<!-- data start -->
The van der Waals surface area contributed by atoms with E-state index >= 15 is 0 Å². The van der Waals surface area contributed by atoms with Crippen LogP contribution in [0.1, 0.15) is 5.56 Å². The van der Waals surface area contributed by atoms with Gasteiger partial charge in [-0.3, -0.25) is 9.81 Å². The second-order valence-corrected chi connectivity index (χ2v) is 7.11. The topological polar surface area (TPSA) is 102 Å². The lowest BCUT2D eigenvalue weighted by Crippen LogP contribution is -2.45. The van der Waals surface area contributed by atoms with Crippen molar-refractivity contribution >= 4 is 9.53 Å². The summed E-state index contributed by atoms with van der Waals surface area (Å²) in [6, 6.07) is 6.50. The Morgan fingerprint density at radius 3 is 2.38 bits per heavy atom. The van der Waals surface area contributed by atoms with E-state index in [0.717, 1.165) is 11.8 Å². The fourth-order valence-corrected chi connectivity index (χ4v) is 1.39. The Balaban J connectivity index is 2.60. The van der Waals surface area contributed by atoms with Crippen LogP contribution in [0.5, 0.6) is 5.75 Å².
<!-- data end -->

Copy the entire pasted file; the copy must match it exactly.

The van der Waals surface area contributed by atoms with E-state index >= 15 is 0 Å². The van der Waals surface area contributed by atoms with Crippen LogP contribution in [0.1, 0.15) is 5.56 Å². The van der Waals surface area contributed by atoms with Gasteiger partial charge in [-0.3, -0.25) is 9.81 Å². The second-order valence-corrected chi connectivity index (χ2v) is 7.11. The topological polar surface area (TPSA) is 102 Å². The lowest BCUT2D eigenvalue weighted by Crippen LogP contribution is -2.45. The van der Waals surface area contributed by atoms with Crippen molar-refractivity contribution >= 4 is 9.53 Å². The summed E-state index contributed by atoms with van der Waals surface area (Å²) in [6, 6.07) is 6.50. The Morgan fingerprint density at radius 3 is 2.38 bits per heavy atom. The van der Waals surface area contributed by atoms with E-state index in [0.717, 1.165) is 11.8 Å². The fourth-order valence-corrected chi connectivity index (χ4v) is 1.39. The Balaban J connectivity index is 2.60. The van der Waals surface area contributed by atoms with Crippen LogP contribution in [0.5, 0.6) is 5.75 Å².